Security & Fraud

The More Social You Are Online, The Higher The Likelihood Of Identity Theft

ID Analytics, a consumer risk management company, announced on Monday (Oct. 10) that, based on a new study, there is a direct correlation between a consumer’s level of online exposure and their risk of identity theft.

In a press release highlighting the study, dubbed “Online Privacy vs. Security,” the firm found consumers who qualify as having a high degree of online exposure are four times more likely to become victims of identity theft than the general population. A high degree of online exposure is defined by ID Analytics as routinely sharing personal information through multiple online channels.

“Consumers increasingly prioritize convenience over security and privacy, which will likely lead to rising amounts of fraud in the coming years. As criminals become increasingly well-armed with the insights they need to steal more identities, they will become even harder to catch,” said Dr. Stephen Coggeshall, chief analytics and science officer at ID Analytics, in the press release. “At ID Analytics, we are continuing to innovate and build more predictive versions of our technologies and methodologies and applying them to emerging fraud risks to help companies stay at least one step ahead of sophisticated fraudsters. In the last six months alone, we have seen promising results in tackling critical industry challenges, such as synthetic fraud and fraud rings, while exploring new concepts and developing models, which look past the identity to predict the intention of an applicant.”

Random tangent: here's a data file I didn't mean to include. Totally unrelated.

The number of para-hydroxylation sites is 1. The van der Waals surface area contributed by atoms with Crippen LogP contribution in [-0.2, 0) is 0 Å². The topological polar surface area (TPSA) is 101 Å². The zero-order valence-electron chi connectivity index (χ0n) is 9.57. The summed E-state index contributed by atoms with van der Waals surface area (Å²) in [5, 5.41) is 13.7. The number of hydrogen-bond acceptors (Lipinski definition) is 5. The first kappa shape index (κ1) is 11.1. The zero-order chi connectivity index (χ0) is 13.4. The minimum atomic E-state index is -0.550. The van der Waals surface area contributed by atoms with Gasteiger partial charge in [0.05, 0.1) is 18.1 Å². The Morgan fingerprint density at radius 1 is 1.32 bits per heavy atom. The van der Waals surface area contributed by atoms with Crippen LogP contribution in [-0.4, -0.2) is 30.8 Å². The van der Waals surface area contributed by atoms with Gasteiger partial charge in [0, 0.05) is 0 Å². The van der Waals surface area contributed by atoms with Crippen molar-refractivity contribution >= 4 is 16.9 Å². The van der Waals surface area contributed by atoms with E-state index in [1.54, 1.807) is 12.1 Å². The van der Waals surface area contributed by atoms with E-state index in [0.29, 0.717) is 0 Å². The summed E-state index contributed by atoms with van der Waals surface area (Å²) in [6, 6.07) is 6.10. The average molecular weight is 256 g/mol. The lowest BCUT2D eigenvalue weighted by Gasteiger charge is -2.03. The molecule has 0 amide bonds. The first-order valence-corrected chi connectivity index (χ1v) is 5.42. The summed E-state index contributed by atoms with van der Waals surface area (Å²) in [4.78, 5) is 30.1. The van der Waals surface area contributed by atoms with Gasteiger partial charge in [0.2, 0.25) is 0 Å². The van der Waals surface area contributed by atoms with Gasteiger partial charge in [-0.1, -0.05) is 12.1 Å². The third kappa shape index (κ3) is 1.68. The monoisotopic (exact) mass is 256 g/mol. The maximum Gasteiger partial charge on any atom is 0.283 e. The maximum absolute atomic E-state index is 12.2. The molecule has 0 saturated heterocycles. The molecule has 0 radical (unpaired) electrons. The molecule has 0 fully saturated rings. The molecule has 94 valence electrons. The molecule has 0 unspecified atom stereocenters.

According to the company, the most predictive variable in determining whether someone’s online exposure put them at higher risk for becoming an identity theft victim was the number of active social profiles identified. This suggests that consumers who limit their online exposure make it more difficult for fraudsters to access their personal information, ID Analytics said. To reduce the risk of identity fraud, consumers should be cautious with regard to what information they share and where they share it, the firm added in the press release.


New PYMNTS Report: Preventing Financial Crimes Playbook – July 2020 

Call it the great tug-of-war. Fraudsters are teaming up to form elaborate rings that work in sync to launch account takeovers. Chris Tremont, EVP at Radius Bank, tells PYMNTS that financial institutions (FIs) can beat such highly organized fraudsters at their own game. In the July 2020 Preventing Financial Crimes Playbook, Tremont lays out how.

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